Street car named desire
This play by a Southern playwright Tennessee William depicts post world wars and the Great Depression social problems in the United States. The plays also widely discussed the plight of immigrants and settlers. Even though the play is acted in the South, however, the author presents universal issues relevant to any society in the modern days. The two primary protagonists in the play are Blanche DuBois and Stanley Kowalski. The characters are concomitantly have comparable and dissimilar traits. According to author, Blanche DuBois and Stanley Kowalski fight to hide their dirty linen from the public in unique approaches as well as overcoming their major social challenges. The author also tries to present reality of people’s lives, a primary enduring concern throughout his writing career. Williams wrote the plays at his weakest points when he was about to die. Indeed he expressed whatever he believed needed to be said at that time. The play was shocking to the readers because of its straightforward presentation about the sexual matters.
In the play, Blanche Dubois comes to her sister’s residential palace in style, an apartment located in New Orleans, a place famously referred to Elysian Fields, deliberately to run away from her stinking, open but naked truth. Blanche Dubois and Stella Kowalski are few remaining offspring traced from Southern aristocracy alongside being old immigrants. Right on the commencement of the book, Blanche DuBois, the key protagonist, is perceived as a disguise woman. This is because she presided over her husband’s suicide. She also lost touch with all her family fortune and Belle Reve estate. Moreover, Blanche DuBois has a rich history of the sexual relationship. Though she always tries to cover up her addiction to alcohol, her reputation is filthily stinking in the society. Despite the blood connection to Stella, she portrays an incredibly weird personality of Stella (Kolin, 2000). Based on their past history account, the two sister represents obscure and graceful, dull and spotless personalities. Blanche decides to undertake the cleansing process of her character by fleeing away from her hometown to start a new life elsewhere. However, underneath all the filthy character, there is an insecure and disturbed individual. The play, proposes various approaches and actions to be undertaken for cleansing an individual. These cultural cleansing rituals are neither personal history, reputation nor reputation celebrations but for restoring engagements and public perceptions in the society.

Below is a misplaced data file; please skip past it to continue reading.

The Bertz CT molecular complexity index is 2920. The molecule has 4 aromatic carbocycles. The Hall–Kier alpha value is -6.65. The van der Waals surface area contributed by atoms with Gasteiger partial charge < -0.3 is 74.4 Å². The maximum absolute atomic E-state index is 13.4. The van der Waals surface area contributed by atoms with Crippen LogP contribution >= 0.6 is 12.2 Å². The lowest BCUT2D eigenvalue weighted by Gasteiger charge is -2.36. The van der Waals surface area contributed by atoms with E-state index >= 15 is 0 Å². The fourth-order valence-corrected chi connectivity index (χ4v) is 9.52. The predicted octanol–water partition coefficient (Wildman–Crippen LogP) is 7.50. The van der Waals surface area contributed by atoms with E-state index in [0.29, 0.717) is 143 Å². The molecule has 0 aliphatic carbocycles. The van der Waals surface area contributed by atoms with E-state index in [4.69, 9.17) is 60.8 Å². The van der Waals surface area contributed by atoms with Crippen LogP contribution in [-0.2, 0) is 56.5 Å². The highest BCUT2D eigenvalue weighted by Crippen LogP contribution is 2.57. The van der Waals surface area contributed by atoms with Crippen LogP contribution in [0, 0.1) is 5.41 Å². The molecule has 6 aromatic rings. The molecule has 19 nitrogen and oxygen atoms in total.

The marriage issues of Blanche commenced when she got engaged to a young hidden homosexual, who took away his life upon the heated debate about his sexuality issues. Being a beautiful teacher, she was admired by her male staffs, but she had little interest to give in. Although she had a friendship, she was certainly feeling lonely in her hometown. She was cautious to get into a relationship with wrong partners because her previous account was stinking. In her vision, being engaged to Mitch is way of disowning her dark and stinky account and set her records right from other ill-motivated men (Gross, 2014). She believes in wearing a white dress as a wife-to-be to figuratively rinse her previous accounts with men. Men have exploited her sexuality rendering her status meaningless and a destitute lady. She deserves a fair treatment. Being a Southern lady, she desperately looks for a Southern partner to salvage her reputation. The play represent the chivalric man with a non-existing tycoon, Shep Hunt Leigh. Blanche extremely expects much from her attractiveness nature and beauty as a woman to reinstate her lost glory and self-esteem. She wonders why her every attempt at recovering herself in marriage alongside her dignity is falling. The author asserts that she will never cleanse herself from the men because she relies and bank her hopes on them. In other words, inevitable downfall rather than purging forward is contributed by unnecessary dependency and inability to see things realistically.